We love to be right. Whether having the correct answer to a question or knowing the shortest way to get across town, it feels good to be right. We tell our kids to do the right thing. We encourage employees to do things the right way. We even go so far as to sometimes fight with others we care about just to prove that we are right. The desire to be right is a natural part of being human. It is also something that can create big problems for your business. Sometimes being right is actually wrong.
When a customer is upset because a product failed to deliver the perceived benefits, an unexpected charge appeared on an invoice, or a service fell short of expectations, businesses typically respond by stating why the the company is right and the customer is wrong. In pursuit of being right, customer service reps fall back on cold, factual statements like “Well, you signed the contract,” “That is against our formal policy,” and “You just didn’t understand what we were saying.” However, if the customer feels you are being unfair or unreasonable, your policy manual is of little value to them.
No, the customer is not always technically right, but rarely does that matter. The right decision for a business is typically the one that delivers the greatest long term return. In most situations the benefit of being right in an isolated transaction is far outweighed by the lifetime value of a happy customer. Factor in the new power that a customer has to voice their displeasure with you to thousands of friends and strangers through social media channels, and it is clear that being right can be very costly.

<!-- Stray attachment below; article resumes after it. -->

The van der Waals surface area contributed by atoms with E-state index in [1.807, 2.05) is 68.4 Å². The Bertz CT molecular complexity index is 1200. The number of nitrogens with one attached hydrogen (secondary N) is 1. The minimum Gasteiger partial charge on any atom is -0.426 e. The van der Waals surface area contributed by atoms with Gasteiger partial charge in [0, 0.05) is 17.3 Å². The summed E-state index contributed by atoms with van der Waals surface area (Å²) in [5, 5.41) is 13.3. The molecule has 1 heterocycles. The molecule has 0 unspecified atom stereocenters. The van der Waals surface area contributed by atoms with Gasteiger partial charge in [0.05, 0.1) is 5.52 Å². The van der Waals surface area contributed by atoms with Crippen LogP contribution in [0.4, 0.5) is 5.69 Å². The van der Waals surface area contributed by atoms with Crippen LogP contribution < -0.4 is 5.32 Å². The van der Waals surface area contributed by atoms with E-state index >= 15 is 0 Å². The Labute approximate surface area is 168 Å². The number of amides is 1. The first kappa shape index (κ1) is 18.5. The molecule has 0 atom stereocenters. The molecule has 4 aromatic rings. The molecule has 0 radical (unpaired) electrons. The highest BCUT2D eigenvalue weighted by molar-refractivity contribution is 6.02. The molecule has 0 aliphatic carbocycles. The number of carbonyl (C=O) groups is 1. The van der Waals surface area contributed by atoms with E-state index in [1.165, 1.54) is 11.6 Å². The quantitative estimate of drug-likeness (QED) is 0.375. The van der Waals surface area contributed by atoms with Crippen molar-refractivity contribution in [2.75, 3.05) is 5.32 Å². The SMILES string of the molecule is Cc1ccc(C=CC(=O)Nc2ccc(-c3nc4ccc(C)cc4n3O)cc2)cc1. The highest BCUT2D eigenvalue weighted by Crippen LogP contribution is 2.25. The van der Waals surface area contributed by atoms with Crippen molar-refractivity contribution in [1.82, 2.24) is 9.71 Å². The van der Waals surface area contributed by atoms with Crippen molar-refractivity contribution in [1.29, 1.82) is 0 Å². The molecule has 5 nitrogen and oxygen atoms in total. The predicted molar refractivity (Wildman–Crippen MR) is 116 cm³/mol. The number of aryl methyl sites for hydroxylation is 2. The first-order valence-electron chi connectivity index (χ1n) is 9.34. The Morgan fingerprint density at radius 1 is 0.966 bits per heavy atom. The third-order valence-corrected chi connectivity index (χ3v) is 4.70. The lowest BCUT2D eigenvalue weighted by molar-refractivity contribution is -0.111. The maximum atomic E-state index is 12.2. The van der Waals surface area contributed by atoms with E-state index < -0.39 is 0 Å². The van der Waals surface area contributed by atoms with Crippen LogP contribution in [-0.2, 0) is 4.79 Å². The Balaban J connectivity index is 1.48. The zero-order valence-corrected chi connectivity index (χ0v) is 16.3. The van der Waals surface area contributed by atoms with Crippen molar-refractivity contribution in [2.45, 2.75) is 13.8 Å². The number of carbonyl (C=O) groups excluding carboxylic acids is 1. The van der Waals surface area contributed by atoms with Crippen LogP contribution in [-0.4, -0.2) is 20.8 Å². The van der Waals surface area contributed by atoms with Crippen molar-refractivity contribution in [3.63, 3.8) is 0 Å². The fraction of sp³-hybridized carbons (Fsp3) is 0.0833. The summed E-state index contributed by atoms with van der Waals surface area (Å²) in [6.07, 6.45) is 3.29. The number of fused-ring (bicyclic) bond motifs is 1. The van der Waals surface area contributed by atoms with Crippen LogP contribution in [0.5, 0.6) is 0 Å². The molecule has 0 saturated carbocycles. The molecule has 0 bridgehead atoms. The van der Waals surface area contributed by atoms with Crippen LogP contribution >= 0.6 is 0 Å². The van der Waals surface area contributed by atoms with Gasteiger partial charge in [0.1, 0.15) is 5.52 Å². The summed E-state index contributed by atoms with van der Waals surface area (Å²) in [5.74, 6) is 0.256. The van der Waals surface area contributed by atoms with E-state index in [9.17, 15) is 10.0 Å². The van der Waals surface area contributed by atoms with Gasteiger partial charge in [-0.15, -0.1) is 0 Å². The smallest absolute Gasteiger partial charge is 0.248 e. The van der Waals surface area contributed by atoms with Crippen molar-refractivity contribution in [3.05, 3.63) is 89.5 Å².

Instead of focusing on being right at the expense of those you serve, view an unhappy customer as an opportunity for your business to grow – a chance to demonstrate good faith and build trust by investing a little extra effort in showing the customer that they are valued. Focus on defining the problem as they see it, and then work together to solve it. While this may seem like common sense, it is rarely common practice. Be willing to sacrifice the instant gratification that comes from being right in exchange for the lifetime value of a loyal customer.
This post was inspired by a recent personal experience in which I was the customer. I was informed that my objection to an unexpected service charge was wrong, and that I was required to pay for something that I still believe provided me no value. Technically, they were right. Personally, I don’t believe they were fair. I chose to pay them and will never do business with them again. So, let’s do the math on their decision to be right over fair. I conservatively estimate that the service provider, who shall remain nameless to protect the clueless, sacrificed approximately $5,000 in revenue over the next three years in exchange for $90.00 today. Their decision to choose being right over being fair and reasonable cost them $4,910.00 in direct business and likely thousands more in referral business. To them I offer my congratulations on being right. I hope it felt great, because it was an expensive decision.